This goes hand in hand with a serious effort to meet the demands of the two revolutions of Egypt. A comprehensive development-oriented socio-economic modernization vision has been developed aiming to launch us into open horizons to ensure the right of all Egyptians to work and to a decent life, particularly given the huge potential and resources of the Egyptian economy, particularly the human resources and the promise of its youth, who represent one third of the country's population. For the implementation of this vision, we rely on the support of the private sector; investments should be encouraged and obstacles removed to help the private sector assume its role as the driving force of the process of development, within the context of corporate social responsibility and with State institutions paving the way for comprehensive and sustainable development by drafting and enforcing laws, increasing public and private sector partnerships and protecting deprived and underprivileged groups.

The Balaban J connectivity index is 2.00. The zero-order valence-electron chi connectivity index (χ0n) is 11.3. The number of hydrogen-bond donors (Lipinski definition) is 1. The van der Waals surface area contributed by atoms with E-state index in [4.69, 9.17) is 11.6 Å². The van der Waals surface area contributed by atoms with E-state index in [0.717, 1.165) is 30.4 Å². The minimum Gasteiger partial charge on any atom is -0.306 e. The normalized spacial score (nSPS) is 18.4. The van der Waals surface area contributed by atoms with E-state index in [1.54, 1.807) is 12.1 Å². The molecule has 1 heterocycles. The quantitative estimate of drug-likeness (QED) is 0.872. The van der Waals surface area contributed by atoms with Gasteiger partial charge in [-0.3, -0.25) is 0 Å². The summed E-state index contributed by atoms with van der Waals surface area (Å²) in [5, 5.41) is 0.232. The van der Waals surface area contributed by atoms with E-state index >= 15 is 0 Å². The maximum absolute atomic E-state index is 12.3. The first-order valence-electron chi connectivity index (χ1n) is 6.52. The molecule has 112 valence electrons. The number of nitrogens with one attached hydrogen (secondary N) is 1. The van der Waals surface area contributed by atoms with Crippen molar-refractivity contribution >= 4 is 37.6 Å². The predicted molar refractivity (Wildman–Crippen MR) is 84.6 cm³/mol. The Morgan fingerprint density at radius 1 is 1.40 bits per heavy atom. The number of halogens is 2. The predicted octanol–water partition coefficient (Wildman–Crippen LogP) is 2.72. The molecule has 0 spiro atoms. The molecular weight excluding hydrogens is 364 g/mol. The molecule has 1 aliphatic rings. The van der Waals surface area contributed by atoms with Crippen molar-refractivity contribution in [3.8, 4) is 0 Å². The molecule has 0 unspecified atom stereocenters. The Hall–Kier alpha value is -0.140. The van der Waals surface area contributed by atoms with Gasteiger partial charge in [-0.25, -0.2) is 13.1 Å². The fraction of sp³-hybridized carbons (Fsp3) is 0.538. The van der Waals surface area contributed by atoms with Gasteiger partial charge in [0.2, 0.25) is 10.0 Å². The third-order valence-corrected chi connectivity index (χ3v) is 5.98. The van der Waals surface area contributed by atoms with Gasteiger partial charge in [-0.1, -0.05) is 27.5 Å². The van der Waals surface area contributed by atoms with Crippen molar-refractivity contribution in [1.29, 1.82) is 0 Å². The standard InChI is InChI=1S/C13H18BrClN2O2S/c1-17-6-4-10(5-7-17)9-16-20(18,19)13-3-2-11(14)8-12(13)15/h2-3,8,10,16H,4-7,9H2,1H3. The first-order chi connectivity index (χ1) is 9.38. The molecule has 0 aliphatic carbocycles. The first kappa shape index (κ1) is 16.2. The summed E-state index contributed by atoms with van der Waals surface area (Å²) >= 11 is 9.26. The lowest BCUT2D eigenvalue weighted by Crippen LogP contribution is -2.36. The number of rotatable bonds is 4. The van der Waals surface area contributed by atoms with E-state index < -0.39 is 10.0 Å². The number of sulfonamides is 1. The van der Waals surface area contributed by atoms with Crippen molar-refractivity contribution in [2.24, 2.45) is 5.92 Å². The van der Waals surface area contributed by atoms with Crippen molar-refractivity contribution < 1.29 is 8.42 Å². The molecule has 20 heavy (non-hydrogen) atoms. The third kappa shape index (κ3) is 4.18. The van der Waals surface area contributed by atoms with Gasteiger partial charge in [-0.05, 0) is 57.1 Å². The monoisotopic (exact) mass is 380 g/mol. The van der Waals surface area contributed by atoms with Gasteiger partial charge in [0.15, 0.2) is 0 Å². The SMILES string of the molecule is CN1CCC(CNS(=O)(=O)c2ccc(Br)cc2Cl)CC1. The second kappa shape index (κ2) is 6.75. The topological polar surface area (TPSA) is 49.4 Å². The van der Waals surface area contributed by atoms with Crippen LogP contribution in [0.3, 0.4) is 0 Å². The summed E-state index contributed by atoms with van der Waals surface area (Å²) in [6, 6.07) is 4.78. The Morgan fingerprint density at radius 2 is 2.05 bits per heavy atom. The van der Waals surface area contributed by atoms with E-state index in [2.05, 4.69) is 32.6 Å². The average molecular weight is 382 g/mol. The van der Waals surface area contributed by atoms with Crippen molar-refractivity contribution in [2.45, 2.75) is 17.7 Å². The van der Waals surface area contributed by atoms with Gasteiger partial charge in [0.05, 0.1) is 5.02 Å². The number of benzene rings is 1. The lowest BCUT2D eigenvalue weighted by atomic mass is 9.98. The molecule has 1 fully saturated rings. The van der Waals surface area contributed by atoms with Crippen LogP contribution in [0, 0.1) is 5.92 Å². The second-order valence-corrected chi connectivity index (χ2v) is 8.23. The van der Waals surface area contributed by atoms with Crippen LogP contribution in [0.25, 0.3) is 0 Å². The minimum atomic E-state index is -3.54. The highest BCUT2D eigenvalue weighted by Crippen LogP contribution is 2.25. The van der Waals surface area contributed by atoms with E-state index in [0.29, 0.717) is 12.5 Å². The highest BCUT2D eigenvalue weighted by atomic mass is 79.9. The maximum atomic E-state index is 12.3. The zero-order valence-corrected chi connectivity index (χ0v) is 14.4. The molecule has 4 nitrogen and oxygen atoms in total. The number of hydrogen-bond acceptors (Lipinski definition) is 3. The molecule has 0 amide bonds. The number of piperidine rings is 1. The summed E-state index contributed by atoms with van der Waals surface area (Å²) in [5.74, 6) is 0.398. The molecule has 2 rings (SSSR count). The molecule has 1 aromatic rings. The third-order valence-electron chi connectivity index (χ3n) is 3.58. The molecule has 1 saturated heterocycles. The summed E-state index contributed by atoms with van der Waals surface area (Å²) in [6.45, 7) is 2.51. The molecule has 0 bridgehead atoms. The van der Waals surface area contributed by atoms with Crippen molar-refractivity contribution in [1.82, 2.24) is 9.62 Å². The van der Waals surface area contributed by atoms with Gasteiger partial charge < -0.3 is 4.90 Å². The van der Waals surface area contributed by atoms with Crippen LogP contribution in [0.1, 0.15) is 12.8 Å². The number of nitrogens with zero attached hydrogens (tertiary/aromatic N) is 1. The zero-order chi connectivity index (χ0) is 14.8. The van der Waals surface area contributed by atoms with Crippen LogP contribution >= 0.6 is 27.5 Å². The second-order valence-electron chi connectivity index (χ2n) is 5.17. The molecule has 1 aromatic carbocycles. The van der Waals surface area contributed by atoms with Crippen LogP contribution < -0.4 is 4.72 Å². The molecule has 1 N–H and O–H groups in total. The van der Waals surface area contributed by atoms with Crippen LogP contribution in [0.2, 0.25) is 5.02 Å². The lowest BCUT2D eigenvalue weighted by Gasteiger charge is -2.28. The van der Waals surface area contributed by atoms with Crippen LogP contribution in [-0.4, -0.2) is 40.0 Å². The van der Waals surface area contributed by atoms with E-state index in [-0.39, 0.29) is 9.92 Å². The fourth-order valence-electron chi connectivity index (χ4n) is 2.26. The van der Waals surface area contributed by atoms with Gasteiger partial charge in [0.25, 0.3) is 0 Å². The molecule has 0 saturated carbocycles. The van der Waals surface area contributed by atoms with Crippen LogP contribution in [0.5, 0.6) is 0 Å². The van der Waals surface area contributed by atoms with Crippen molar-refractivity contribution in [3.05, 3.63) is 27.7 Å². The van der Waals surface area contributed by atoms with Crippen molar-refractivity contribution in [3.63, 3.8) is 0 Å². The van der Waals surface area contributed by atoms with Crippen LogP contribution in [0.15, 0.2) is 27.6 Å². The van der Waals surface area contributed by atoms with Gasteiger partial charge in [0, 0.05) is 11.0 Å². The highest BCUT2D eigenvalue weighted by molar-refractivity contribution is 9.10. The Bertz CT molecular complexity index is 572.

Ladies and gentlemen,
Our efforts to implement this vision derive from an increased trust in Egypt's economic performance and in government commitment to implementing policies and programmes aiming at achieving comprehensive and sustainable development and overcoming the structural issues long-riddling national economy. These efforts are based on the following:

First. Implementing balanced fiscal and monetary policies: This can be achieved by reducing budget deficits; adopting daring steps towards gradually cutting down on energy-related subsidy in order to protect deprived and underprivileged groups; improving the taxation system; reducing the ratio of budget deficit/debt to Gross Domestic Product (GDP); and implementing a monetary policy which seeks to reduce inflation.